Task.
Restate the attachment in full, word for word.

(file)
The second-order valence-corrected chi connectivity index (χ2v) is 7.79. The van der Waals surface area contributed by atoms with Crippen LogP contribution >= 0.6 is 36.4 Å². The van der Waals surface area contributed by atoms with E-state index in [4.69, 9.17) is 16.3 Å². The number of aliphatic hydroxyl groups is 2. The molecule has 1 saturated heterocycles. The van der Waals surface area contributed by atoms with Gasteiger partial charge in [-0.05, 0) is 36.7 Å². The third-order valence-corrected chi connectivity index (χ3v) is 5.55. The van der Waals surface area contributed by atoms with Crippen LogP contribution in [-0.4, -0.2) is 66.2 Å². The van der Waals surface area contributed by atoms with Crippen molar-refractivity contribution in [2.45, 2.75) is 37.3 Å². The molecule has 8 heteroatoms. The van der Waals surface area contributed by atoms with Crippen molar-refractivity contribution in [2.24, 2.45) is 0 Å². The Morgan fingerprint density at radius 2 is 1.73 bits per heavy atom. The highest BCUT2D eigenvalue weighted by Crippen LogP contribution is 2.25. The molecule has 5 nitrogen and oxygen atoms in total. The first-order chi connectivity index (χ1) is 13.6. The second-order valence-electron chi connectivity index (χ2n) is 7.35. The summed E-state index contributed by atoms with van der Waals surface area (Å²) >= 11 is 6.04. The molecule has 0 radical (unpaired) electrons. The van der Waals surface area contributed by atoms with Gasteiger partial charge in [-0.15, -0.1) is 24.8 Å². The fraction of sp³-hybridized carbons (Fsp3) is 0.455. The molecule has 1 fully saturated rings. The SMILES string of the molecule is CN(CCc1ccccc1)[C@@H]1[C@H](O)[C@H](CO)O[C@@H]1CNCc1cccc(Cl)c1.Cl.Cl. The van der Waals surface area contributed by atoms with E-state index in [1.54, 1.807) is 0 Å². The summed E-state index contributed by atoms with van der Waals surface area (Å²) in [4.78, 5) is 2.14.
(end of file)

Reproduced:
The second-order valence-corrected chi connectivity index (χ2v) is 7.79. The van der Waals surface area contributed by atoms with Crippen LogP contribution >= 0.6 is 36.4 Å². The van der Waals surface area contributed by atoms with E-state index in [4.69, 9.17) is 16.3 Å². The number of aliphatic hydroxyl groups is 2. The molecule has 1 saturated heterocycles. The van der Waals surface area contributed by atoms with Gasteiger partial charge in [-0.05, 0) is 36.7 Å². The third-order valence-corrected chi connectivity index (χ3v) is 5.55. The van der Waals surface area contributed by atoms with Crippen LogP contribution in [-0.4, -0.2) is 66.2 Å². The van der Waals surface area contributed by atoms with Crippen molar-refractivity contribution in [2.45, 2.75) is 37.3 Å². The molecule has 8 heteroatoms. The van der Waals surface area contributed by atoms with Crippen molar-refractivity contribution in [2.24, 2.45) is 0 Å². The Morgan fingerprint density at radius 2 is 1.73 bits per heavy atom. The highest BCUT2D eigenvalue weighted by Crippen LogP contribution is 2.25. The molecule has 5 nitrogen and oxygen atoms in total. The first-order chi connectivity index (χ1) is 13.6. The second-order valence-electron chi connectivity index (χ2n) is 7.35. The summed E-state index contributed by atoms with van der Waals surface area (Å²) >= 11 is 6.04. The molecule has 0 radical (unpaired) electrons. The van der Waals surface area contributed by atoms with Gasteiger partial charge in [-0.15, -0.1) is 24.8 Å². The fraction of sp³-hybridized carbons (Fsp3) is 0.455. The molecule has 1 fully saturated rings. The SMILES string of the molecule is CN(CCc1ccccc1)[C@@H]1[C@H](O)[C@H](CO)O[C@@H]1CNCc1cccc(Cl)c1.Cl.Cl. The van der Waals surface area contributed by atoms with E-state index in [1.54, 1.807) is 0 Å². The summed E-state index contributed by atoms with van der Waals surface area (Å²) in [4.78, 5) is 2.14.